Use a unique password…
Because most “hacks” occur simply by logging in with factory-set passwords, or ones compromised from other sites, it’s important to make sure that your passwords on connected devices are unique. Some password best practices include:
Using long passwords
Using random strings of characters
Spacing out special characters
There are also a number of free password managers out there if you only want to remember one.
In addition, we recommend using an extension like Password Checkup by Google. When you sign in to an account, this will automatically check to see if your credentials were exposed by any data breaches.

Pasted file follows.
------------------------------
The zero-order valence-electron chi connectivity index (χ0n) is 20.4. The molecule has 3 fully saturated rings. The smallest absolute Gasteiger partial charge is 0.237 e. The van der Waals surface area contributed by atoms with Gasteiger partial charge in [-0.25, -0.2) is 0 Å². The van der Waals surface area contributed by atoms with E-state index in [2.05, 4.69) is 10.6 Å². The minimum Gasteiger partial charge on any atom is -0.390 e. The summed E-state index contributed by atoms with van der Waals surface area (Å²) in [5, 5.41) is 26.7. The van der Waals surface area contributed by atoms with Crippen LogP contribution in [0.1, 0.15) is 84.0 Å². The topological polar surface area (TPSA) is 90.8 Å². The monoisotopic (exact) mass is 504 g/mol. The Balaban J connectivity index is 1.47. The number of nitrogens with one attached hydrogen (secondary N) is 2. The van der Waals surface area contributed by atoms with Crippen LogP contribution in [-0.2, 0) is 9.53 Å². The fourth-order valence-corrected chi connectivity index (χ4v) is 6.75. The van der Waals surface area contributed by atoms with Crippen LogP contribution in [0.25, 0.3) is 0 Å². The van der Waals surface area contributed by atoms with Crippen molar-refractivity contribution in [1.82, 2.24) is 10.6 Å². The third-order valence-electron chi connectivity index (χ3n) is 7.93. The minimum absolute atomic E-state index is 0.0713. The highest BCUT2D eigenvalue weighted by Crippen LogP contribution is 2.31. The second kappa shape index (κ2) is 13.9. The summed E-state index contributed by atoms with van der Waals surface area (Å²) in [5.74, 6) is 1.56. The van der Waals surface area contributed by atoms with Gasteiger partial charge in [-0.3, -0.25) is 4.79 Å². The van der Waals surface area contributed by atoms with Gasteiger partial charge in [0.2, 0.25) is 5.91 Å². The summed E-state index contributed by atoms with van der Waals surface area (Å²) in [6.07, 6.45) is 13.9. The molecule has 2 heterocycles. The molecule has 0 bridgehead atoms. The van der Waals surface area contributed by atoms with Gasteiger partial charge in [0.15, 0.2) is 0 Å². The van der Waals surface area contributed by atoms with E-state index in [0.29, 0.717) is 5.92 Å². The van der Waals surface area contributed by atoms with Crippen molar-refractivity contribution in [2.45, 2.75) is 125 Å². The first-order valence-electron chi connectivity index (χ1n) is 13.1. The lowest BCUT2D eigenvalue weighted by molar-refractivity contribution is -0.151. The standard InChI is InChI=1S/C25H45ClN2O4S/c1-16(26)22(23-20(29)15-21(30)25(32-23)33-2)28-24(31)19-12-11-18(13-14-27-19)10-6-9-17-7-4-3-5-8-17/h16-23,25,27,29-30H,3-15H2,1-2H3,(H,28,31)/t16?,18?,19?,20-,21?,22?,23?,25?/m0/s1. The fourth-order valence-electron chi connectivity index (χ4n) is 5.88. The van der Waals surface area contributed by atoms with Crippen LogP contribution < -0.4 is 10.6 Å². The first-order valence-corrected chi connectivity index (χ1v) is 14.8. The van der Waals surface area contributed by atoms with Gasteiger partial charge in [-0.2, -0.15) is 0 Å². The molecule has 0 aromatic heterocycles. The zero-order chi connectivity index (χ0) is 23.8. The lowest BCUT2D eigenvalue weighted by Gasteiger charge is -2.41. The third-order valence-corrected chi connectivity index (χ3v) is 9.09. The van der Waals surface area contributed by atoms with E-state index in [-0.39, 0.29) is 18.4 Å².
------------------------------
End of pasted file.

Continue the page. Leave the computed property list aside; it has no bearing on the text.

Enable two-factor authentication…
If your smart device offers two-factor authentication, take advantage of it. This means when you log in from a new device, you’ll be sent a unique code to your phone via text or voice call to confirm your identity.
Companies like Nest and ADT have made two-factor authentication a priority for their connected devices, as it essentially eliminates the low-hanging fruit for most hackers. In response to one recent hack that garnered a lot of publicity, Nest released a statement saying, “These recent reports are based on customers using compromised passwords (exposed through breaches on other websites). In nearly all cases, two-factor verification eliminates this type of the security risk.”
Make sure your network is secure…
Strong cybersecurity starts with your router. If you’re using an older router that doesn’t support WPA2 (WiFi Protected Access 2) security encryption, it’s time to get a new one. WPA2 has been used on all WiFi hardware since 2006 and is continuously updated with the latest security, authentication, and encryption protections.